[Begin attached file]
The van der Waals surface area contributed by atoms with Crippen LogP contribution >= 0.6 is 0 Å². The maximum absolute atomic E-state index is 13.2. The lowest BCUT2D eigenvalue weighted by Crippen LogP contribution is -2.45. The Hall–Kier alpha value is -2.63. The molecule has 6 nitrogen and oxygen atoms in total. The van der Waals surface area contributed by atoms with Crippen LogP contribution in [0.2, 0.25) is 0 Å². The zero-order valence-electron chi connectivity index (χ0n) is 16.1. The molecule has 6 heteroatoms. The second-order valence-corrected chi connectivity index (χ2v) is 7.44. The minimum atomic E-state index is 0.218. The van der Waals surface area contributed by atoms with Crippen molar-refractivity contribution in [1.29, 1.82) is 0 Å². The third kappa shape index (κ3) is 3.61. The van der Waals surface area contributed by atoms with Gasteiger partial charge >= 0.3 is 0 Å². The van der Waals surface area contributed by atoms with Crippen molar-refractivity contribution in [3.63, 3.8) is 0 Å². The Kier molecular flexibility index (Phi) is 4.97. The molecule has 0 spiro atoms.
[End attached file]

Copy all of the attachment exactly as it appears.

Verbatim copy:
The van der Waals surface area contributed by atoms with Crippen LogP contribution >= 0.6 is 0 Å². The maximum absolute atomic E-state index is 13.2. The lowest BCUT2D eigenvalue weighted by Crippen LogP contribution is -2.45. The Hall–Kier alpha value is -2.63. The molecule has 6 nitrogen and oxygen atoms in total. The van der Waals surface area contributed by atoms with Crippen LogP contribution in [0.2, 0.25) is 0 Å². The zero-order valence-electron chi connectivity index (χ0n) is 16.1. The molecule has 6 heteroatoms. The second-order valence-corrected chi connectivity index (χ2v) is 7.44. The minimum atomic E-state index is 0.218. The van der Waals surface area contributed by atoms with Crippen molar-refractivity contribution in [1.29, 1.82) is 0 Å². The third kappa shape index (κ3) is 3.61. The van der Waals surface area contributed by atoms with Gasteiger partial charge >= 0.3 is 0 Å². The van der Waals surface area contributed by atoms with Crippen molar-refractivity contribution in [3.63, 3.8) is 0 Å². The Kier molecular flexibility index (Phi) is 4.97. The molecule has 0 spiro atoms.